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North Korea Says It Tested New Solid-Fuel ICBM

North Korea said Friday it had successfully tested a solid-fuel intercontinental ballistic missile, hailing it as a key breakthrough for the country’s nuclear counterattack capabilities.

South Korea’s military had earlier said that a Thursday launch conducted by the North — which briefly triggered a seek shelter order in parts of Japan — was likely a new type of ballistic missile.

Photographs released by Pyongyang’s state media Friday showed leader Kim Jong Un — accompanied by his wife, sister, and young daughter — watching a missile blast off in a cloud of smoke and smiling in jubilation after the purportedly successful launch.

“A new-type ICBM, Hwasong-18, which will fulfill its mission of an important war deterrent as the future core pivotal means of the strategic force of the DPRK (North Korea), was test-fired,” the official Korean Central News Agency said.

Testing the more technologically advanced solid-fuel missile was one of Kim’s major goals in his military modernisation campaign, announced in his New Year report.

Such missiles are easier to store and transport, more stable and quicker to prepare for launch, and thus harder to detect and destroy pre-emptively.

“The aim of the test-fire was to confirm the performance of the high-thrust solid-fuel engines for multi-stage missiles (and) estimate the military feasibility of the new strategic weapon system,” KCNA said.

Kim said the new weapon would “radically promote the effectiveness of its nuclear counterattack posture” and allow the North to “constantly strike extreme uneasiness and horror” into its enemies, KCNA added.

The images shared by state media and details provided by the South Korean military indicate the test was indeed the North’s first successful launch of a solid-fuel missile, US-based analyst Ankit Panda told AFP.

“The missile’s exhaust plume is consistent with a dirty, smoky solid propellant at work,” he said.

“We also know from government authorities in South Korea that this missile flew high, and the North Koreans also appear to have released images showing that all stages successfully separated in the course of the missile’s flight.”

Wish List

All of Pyongyang’s previously known intercontinental ballistic missiles have been liquid-fuelled, and the Friday test marks a long-desired breakthrough for the country’s banned weapons programs.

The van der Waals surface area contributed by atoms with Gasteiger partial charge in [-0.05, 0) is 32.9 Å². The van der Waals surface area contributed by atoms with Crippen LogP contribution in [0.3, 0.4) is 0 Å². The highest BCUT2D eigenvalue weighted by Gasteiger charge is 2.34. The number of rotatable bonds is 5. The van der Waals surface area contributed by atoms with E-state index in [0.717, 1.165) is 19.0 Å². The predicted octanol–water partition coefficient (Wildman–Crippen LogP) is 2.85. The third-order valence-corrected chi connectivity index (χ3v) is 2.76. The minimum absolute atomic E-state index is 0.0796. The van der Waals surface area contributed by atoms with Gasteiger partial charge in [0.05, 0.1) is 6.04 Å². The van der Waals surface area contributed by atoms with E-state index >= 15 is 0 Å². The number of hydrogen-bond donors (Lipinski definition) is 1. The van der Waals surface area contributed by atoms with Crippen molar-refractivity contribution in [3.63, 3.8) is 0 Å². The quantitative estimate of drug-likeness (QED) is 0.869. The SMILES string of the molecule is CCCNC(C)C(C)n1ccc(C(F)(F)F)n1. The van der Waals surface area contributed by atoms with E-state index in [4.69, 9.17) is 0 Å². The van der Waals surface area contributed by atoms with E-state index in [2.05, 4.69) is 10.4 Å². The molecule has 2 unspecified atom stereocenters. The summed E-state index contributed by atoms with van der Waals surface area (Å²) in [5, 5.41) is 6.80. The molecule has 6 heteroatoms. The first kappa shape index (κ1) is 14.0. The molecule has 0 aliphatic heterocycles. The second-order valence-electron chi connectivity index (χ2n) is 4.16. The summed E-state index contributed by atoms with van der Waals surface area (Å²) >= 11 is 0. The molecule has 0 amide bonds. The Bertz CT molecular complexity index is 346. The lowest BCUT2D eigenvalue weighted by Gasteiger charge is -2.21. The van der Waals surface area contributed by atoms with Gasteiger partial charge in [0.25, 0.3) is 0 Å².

It also fits the standard “pattern of provocation” by the North, which likes to first show off, then test new weapons, Go Myong-hyun, researcher at the Asan Institute for Policy Studies, told AFP.

At a military parade in Pyongyang in February, North Korea displayed a record number of nuclear and intercontinental ballistic missiles, including what analysts said was possibly a new solid-fuel ICBM.

“The reason North Korea is obsessed with solid-fuel missiles is because it will significantly reduce the preparation time before launch,” Go said.

“This is important, as the longer it takes after bringing out the missile from a silo or a tunnel, the higher the possibility of destruction before launch.”

The announcement comes a day before North Korea is set to mark one of its most important political anniversaries, the Day of the Sun on April 15.

The date commemorates founding leader Kim Il Sung’s birthday and has typically been celebrated with significant weapons tests or military parades.

Relations between the two Koreas are at one of their lowest points in years, with Pyongyang declaring itself an “irreversible” nuclear power last year, effectively ending the possibility of denuclearisation talks.

Kim also ordered the military this year to intensify drills to prepare for a “real war.”

Washington and Seoul have ramped up defence cooperation in response, staging joint military exercises with advanced stealth jets and high-profile US strategic assets.

North Korea views such exercises as rehearsals for invasion and described them on Tuesday as “frantic” drills “simulating an all-out war against” Pyongyang.

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